delicacy


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del·i·ca·cy

 (dĕl′ĭ-kə-sē)
n. pl. del·i·ca·cies
1. The quality of being delicate.
2. Something pleasing and appealing, especially a choice food.
3. Fineness of appearance, construction, or execution; elegance: brushwork of great delicacy.
4. Frailty of bodily constitution or health.
5. Sensitivity of perception, discrimination, or taste; refinement.
6.
a. Sensitivity to the feelings of others; tact: phrased the apology with delicacy.
b. Sensitivity to what is proper; propriety.
c. Undue sensitivity to or concern with what may be considered offensive or improper; squeamishness: scenes that might offend a viewer's delicacy.
7. The need for tact in treatment or handling: a topic of some delicacy.
8. Sensitivity to very small changes; precision: the delicacy of a set of scales.

[Middle English delicacie, from delicat, delicate; see delicate.]

delicacy

(ˈdɛlɪkəsɪ)
n, pl -cies
1. fine or subtle quality, character, construction, etc: delicacy of craftsmanship.
2. fragile, soft, or graceful beauty
3. (Cookery) something that is considered choice to eat, such as caviar
4. fragile construction or constitution; frailty
5. refinement of feeling, manner, or appreciation: the delicacy of the orchestra's playing.
6. fussy or squeamish refinement, esp in matters of taste, propriety, etc
7. need for tactful or sensitive handling
8. accuracy or sensitivity of response or operation, as of an instrument
9. (Linguistics) (in systemic grammar) the level of detail at which a linguistic description is made; the degree of fine distinction in a linguistic description
10. obsolete gratification, luxury, or voluptuousness

del•i•ca•cy

(ˈdɛl ɪ kə si)

n., pl. -cies.
1. fineness of texture, quality, etc.; daintiness: the delicacy of lace.
2. something delightful or pleasing, esp. a choice food considered with regard to its rarity or costliness.
3. the quality of being easily damaged; fragility.
4. the quality of requiring or involving great care or tact.
5. precision of action or operation.
6. fineness of perception or feeling; sensitiveness.
7. sensitivity with regard to what is proper.
8. bodily weakness; frailty.
[1325–75]
ThesaurusAntonymsRelated WordsSynonymsLegend:
Noun1.delicacy - the quality of being beautiful and delicate in appearance; "the daintiness of her touch"; "the fineness of her features"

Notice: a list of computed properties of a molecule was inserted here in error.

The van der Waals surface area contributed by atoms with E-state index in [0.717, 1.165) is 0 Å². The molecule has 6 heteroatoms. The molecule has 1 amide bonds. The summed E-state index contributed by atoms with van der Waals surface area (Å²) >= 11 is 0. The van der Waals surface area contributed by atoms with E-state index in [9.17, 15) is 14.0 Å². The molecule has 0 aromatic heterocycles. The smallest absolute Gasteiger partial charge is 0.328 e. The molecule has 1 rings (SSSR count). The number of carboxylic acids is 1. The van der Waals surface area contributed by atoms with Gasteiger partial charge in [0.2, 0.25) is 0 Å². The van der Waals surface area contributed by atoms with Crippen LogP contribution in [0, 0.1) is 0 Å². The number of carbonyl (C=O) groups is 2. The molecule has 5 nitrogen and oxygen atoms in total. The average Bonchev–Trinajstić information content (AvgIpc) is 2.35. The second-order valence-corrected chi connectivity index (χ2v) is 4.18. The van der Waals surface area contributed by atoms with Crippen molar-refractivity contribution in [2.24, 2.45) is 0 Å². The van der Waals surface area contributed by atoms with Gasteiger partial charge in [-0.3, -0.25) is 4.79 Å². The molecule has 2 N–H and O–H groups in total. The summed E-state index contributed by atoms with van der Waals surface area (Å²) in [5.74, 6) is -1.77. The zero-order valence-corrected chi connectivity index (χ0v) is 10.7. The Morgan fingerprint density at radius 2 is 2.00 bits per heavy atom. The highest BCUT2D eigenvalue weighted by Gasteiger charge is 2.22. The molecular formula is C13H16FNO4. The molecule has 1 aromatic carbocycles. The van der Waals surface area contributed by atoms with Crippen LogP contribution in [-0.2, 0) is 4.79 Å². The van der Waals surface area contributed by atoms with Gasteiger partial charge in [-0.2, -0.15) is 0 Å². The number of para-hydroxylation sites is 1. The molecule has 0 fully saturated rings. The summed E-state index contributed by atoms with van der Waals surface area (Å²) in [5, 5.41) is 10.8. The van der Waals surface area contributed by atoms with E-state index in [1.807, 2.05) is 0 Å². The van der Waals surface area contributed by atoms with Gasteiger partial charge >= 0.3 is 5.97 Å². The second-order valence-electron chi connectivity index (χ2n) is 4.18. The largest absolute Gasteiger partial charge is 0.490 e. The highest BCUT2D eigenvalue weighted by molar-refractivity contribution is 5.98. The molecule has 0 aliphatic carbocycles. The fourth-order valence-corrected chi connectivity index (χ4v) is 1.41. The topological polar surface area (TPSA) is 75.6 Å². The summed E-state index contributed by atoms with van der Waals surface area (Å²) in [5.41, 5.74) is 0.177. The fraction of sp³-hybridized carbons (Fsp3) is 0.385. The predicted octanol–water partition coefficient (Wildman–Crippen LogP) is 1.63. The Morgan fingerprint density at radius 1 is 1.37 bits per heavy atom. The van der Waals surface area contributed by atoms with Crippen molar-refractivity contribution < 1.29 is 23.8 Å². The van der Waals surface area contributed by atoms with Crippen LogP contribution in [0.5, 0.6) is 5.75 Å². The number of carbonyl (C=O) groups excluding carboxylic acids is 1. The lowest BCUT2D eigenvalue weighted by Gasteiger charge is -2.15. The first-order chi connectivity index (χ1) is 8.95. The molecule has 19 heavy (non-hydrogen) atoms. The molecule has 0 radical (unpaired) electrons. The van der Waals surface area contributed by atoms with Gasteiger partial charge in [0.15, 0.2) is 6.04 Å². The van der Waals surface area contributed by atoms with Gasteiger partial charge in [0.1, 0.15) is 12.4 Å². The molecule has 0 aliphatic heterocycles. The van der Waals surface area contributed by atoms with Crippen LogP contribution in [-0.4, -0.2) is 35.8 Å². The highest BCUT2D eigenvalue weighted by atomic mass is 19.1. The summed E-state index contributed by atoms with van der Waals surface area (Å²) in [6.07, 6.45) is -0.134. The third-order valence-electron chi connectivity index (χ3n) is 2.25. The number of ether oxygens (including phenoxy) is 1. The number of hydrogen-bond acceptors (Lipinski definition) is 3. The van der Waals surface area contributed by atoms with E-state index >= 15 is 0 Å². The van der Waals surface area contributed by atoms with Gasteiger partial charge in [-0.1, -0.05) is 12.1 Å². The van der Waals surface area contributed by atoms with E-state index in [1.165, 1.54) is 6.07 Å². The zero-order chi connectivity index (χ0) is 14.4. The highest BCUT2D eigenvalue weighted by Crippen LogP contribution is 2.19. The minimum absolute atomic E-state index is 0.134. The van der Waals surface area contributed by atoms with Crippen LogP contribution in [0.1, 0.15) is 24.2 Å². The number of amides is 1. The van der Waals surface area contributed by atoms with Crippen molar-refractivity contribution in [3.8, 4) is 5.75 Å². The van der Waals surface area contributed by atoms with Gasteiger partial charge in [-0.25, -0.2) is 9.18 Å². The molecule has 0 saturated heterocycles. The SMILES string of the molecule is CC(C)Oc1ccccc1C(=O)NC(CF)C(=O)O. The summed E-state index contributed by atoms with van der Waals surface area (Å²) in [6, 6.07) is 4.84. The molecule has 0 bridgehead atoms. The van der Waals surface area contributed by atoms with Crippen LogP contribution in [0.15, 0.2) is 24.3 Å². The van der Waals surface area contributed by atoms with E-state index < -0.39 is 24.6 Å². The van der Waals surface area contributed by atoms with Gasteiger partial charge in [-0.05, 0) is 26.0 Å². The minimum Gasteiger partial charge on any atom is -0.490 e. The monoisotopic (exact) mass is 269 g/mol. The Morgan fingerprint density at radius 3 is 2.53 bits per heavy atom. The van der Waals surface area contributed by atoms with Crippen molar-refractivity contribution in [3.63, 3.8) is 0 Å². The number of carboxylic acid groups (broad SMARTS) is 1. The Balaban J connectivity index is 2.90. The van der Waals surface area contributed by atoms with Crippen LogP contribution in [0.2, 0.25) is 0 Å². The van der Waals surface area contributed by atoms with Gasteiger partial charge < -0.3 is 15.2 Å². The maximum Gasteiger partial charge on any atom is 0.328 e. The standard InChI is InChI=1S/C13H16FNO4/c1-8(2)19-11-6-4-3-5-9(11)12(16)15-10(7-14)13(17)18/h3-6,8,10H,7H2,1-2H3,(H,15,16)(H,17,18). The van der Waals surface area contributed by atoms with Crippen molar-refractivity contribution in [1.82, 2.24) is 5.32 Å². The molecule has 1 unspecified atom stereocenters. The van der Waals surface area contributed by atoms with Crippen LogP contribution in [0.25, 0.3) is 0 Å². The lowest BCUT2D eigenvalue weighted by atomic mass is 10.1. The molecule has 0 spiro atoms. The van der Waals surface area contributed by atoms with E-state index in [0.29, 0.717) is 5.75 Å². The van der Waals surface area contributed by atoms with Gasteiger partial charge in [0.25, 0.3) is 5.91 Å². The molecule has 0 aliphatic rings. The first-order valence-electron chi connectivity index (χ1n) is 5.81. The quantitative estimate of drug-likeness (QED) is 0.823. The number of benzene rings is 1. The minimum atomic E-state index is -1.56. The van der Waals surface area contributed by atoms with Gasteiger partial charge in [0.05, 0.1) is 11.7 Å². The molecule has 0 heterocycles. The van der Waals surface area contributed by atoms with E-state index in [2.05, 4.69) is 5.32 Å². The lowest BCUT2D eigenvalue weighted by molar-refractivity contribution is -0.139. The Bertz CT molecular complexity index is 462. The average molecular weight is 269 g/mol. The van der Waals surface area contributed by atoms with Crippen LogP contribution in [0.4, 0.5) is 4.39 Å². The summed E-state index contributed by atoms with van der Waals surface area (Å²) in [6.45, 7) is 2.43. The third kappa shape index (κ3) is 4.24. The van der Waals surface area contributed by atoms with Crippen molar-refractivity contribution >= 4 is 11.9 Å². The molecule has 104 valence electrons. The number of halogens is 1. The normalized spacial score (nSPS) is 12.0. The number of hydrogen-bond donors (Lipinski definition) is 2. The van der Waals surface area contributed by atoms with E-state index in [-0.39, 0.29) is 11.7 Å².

elegance - a refined quality of gracefulness and good taste; "she conveys an aura of elegance and gentility"
2.delicacy - something considered choice to eatdelicacy - something considered choice to eat  
aliment, alimentation, nourishment, nutriment, sustenance, victuals, nutrition - a source of materials to nourish the body
choice morsel, tidbit, titbit - a small tasty bit of food
savoury, savory - an aromatic or spicy dish served at the end of dinner or as an hors d'oeuvre
confection, sweet - a food rich in sugar
nectar, ambrosia - (classical mythology) the food and drink of the gods; mortals who ate it became immortal
jelly, gelatin - an edible jelly (sweet or pungent) made with gelatin and used as a dessert or salad base or a coating for foods
bone marrow, marrow - very tender and very nutritious tissue from marrowbones
3.delicacy - refined taste; tact
appreciation, discernment, perceptiveness, taste - delicate discrimination (especially of aesthetic values); "arrogance and lack of taste contributed to his rapid success"; "to ask at that particular time was the ultimate in bad taste"
4.delicacy - smallness of stature
littleness, smallness - the property of having a relatively small size
5.delicacy - lack of physical strength
weakness - the property of lacking physical or mental strength; liability to failure under pressure or stress or strain; "his weakness increased as he became older"; "the weakness of the span was overlooked until it collapsed"
6.delicacy - subtly skillful handling of a situation
tact, tactfulness - consideration in dealing with others and avoiding giving offense
7.delicacy - lightness in movement or mannerdelicacy - lightness in movement or manner  
sprightliness, liveliness, spirit, life - animation and energy in action or expression; "it was a heavy play and the actors tried in vain to give life to it"

delicacy

noun
1. fragility, frailty, brittleness, flimsiness, frailness, frangibility the delicacy of the crystal glasses